End of ROCID[edit]

In December 1960, the Army began studying proposals to reorganize again that was hastened by newly elected President John F. Kennedy's "Doctrine of Flexible Response". This led to the ROAD (Reorganization Objective Army Division) initiative by 1963.

Other nations[edit]

The Australian Army implemented a similar structure, called the Pentropic organisation, between 1960 and 1965 but reverted to its previous structure after experiencing difficulties similar to those experienced by the U.S. Army.

The New Zealand Army planned to reorganize its forces around a derivative of the Australian concept, but the Australians abandoned the concept before the New Zealanders could start the change.[17]

The Turkish Army utilised the pentomic structure in 1960s for a period before adopting the American ROAD divisional organisation.[18]

The West German Army attempted reorganization around the pentomic structure in 1957, abandoning the idea in a few years.[19]

See also[edit]

References[edit]

  1. ^ Johnathan M. House, Toward Combined Arms Warfare: A Survey of 20th-Century Tactics, Doctrine, and Organization, 1984. United States Army Combat Studies Institute. US Army Command and General Staff College. Fort Leavenworth, Kansas. p. 155.
  2. ^ http://cdm16635.contentdm.oclc.org/utils/getfile/collection/p16635coll14/id/49269/filename/49010.pdfpage Directory and Station List of the United States Army, 15 August 1957
  3. ^ http://www.history.army.mil/html/books/060/60-14-1/cmhPub_60-14-1.pdf Wilson, John B. Maneuver and Firepower: The Evolution of Divisions and Separate Brigades (CMH Pub 60-14-1). Army Lineage Series. Washington: Center of Military History: 272-276.
  4. ^ http://www.history.army.mil/html/books/OH_of_FA/CMH_60-16-1.pdf McKenney, Janice E. The Organizational History of Field Artillery, 1775–2003 (CMH Pub 60-16). Army Lineage Series. Washington: Center of Military History, 2007: 250-252.
  5. ^ http://cdm16635.contentdm.oclc.org/utils/getfile/collection/p16635coll14/id/48756/filename/48507.pdfpage Directory and Station List of the United States Army, 18 February 1957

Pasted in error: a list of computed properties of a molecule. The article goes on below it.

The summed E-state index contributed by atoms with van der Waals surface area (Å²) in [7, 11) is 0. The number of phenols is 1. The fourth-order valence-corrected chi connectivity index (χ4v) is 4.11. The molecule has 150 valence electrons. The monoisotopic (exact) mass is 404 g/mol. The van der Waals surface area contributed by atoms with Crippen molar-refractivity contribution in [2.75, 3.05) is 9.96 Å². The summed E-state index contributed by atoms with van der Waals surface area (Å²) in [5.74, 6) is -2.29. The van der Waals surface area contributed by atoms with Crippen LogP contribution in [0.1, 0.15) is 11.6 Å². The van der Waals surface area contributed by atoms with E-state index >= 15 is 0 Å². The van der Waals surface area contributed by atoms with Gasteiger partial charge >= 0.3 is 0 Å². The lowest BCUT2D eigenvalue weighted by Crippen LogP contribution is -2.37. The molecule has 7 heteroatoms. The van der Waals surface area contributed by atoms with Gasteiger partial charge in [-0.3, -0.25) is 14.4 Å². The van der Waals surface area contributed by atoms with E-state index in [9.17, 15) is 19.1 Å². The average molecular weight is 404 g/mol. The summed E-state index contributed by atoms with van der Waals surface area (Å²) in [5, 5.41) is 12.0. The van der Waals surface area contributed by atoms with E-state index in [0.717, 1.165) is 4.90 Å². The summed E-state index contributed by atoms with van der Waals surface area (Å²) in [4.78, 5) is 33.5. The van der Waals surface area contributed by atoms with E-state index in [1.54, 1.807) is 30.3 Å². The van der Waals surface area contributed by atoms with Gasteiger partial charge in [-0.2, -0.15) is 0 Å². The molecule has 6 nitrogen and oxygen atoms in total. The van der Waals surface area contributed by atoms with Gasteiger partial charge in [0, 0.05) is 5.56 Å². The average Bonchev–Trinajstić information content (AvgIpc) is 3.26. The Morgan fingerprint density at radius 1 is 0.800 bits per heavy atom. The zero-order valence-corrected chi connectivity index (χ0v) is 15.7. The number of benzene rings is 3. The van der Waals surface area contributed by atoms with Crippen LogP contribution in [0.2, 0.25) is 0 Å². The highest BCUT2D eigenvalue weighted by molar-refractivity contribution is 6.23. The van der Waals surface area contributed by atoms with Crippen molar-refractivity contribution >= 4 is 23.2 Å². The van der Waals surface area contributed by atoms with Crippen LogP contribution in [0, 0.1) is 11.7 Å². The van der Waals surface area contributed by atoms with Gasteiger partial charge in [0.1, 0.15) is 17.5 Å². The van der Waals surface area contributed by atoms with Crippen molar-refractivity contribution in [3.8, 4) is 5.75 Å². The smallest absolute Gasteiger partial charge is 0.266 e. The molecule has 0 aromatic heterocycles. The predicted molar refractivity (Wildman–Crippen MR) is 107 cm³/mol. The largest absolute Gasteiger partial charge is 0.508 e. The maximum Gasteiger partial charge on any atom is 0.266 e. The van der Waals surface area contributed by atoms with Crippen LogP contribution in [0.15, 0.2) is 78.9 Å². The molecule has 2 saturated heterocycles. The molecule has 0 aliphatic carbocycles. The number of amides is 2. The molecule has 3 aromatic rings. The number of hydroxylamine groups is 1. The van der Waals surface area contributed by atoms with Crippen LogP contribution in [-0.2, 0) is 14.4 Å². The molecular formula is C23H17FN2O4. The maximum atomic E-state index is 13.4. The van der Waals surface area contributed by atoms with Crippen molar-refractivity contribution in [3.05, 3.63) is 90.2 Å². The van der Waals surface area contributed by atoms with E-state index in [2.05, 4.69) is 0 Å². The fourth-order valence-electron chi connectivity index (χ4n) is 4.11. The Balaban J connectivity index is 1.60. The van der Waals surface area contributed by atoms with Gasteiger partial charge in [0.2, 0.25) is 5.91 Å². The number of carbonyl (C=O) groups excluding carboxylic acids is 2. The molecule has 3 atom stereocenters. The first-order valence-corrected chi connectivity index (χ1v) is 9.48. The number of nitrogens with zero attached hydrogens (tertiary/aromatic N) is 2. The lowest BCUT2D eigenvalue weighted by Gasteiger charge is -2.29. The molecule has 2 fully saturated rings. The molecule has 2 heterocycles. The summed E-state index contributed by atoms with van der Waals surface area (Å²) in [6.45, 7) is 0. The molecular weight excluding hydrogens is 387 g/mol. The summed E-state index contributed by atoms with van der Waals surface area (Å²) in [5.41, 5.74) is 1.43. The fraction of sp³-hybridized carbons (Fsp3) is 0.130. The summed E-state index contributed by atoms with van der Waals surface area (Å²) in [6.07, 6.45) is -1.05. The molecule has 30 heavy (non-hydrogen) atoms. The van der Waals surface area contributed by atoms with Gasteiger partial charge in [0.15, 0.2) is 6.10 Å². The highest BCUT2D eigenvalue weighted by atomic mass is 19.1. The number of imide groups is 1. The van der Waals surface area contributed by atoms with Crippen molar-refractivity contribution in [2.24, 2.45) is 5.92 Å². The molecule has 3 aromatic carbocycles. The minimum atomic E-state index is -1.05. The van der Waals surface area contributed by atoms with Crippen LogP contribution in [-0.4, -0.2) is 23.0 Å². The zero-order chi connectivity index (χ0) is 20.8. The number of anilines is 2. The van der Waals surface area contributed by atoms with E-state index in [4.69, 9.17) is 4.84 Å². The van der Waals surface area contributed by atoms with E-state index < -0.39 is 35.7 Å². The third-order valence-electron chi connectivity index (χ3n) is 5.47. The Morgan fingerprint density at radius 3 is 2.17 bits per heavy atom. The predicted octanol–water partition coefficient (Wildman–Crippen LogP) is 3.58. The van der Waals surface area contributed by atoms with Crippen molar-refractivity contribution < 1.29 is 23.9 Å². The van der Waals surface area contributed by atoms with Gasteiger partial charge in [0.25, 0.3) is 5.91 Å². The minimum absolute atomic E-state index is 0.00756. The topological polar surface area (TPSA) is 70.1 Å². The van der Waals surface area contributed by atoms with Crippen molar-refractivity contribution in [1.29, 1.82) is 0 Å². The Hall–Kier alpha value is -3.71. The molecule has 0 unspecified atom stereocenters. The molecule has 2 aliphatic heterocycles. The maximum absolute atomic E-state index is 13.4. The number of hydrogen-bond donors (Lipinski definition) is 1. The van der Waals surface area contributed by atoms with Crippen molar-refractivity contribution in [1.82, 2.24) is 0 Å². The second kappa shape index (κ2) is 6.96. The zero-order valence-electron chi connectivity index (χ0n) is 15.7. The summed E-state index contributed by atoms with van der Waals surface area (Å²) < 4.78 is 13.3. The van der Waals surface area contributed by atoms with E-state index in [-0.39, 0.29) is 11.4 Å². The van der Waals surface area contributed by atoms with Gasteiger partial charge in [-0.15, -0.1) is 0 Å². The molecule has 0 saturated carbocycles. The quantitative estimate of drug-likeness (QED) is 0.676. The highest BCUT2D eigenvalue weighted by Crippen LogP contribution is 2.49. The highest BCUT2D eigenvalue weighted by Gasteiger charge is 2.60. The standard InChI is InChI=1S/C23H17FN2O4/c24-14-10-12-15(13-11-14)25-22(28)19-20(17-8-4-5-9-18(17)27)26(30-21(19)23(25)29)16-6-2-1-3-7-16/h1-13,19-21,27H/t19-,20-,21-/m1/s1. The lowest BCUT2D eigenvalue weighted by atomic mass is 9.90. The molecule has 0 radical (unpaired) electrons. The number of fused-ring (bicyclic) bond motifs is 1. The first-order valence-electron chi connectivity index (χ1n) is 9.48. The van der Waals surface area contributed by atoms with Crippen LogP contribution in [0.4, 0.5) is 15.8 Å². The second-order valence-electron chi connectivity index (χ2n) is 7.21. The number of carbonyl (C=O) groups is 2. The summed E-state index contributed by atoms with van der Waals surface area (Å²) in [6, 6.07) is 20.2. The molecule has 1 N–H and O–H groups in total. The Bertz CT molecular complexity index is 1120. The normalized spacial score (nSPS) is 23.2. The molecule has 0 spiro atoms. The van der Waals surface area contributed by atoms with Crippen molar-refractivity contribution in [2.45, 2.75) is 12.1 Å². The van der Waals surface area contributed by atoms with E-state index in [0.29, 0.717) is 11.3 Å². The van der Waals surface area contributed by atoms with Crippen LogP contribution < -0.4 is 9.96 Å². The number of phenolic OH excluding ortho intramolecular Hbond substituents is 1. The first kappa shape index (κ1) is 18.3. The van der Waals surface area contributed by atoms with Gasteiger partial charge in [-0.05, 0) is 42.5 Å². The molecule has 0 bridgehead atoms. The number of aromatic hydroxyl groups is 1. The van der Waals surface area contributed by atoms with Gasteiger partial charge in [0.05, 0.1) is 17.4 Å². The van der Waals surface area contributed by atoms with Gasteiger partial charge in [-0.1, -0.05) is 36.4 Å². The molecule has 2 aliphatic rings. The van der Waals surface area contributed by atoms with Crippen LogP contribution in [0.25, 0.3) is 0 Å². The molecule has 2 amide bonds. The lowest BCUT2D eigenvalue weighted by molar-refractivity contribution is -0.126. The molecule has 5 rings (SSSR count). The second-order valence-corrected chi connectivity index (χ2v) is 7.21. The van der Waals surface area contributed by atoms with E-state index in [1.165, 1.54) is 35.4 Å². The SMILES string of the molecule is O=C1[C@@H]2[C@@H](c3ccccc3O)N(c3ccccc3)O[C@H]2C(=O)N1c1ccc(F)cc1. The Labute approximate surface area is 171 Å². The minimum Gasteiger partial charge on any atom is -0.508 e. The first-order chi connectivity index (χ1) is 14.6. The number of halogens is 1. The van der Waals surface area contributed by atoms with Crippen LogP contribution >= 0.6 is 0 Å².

6. ^ http://cdm16635.contentdm.oclc.org/utils/getfile/collection/p16635coll14/id/49269/filename/49010.pdfpage Directory and Station List of the United States Army, 15 August 1957
  7. ^ http://cdm16635.contentdm.oclc.org/utils/getfile/collection/p16635coll14/id/49008/filename/48758.pdfpage Directory and Station List of the United States Army, 17 February 1958
  8. ^ http://www.history.army.mil/html/books/OH_of_FA/CMH_60-16-1.pdf McKenney, Janice E. The Organizational History of Field Artillery, 1775–2003 (CMH Pub 60-16). Army Lineage Series. Washington: Center of Military History, 2007: 250-252.
  9. ^ "The Pentomic Era". 1986. Retrieved 5 March 2011. 
  10. ^ pp. 44-46 Sorley, Lewis Westmoreland: The General Who Lost Vietnam Houghton Mifflin Harcourt, 11/10/2011
  11. ^ p.178 Linn, Brian McAllister The Echo of Battle: The Army's Way of War Harvard University Press, 30/06/2009
  12. ^ Lewis, Adrian R. The American Culture of War: A History of US Military Force from World War II to Operation Enduring Freedom Routledge, 11/01/2013
  13. ^ p.75 Mrozek, Donald J. Air Power and the Ground War in Vietnam The Minerva Group, Inc., 01/06/2002
  14. ^ "The Pentomic Era". June 1952. Retrieved 5 March 2011. 
  15. ^ http://cdm16635.contentdm.oclc.org/utils/getfile/collection/p16635coll14/id/50652/filename/50374.pdfpage Directory and Station List of the United States Army, 15 August 1960
  16. ^ "The Pentomic Era". June 1952. Retrieved 5 March 2011. 
  17. ^ Damien Marc Fenton, 'A False Sense of Security,' Centre for Strategic Studies:New Zealand, 1998, appendix
  18. ^ British Military Attache's Annual Report on the Turkish Army, Annex A to DA/48, dated 30 March 1974, FCO 9/2127 via Public Record Office, Kew
  19. ^ "West Germany: The Pentomic Army". Time. June 1957. Retrieved 5 March 2011.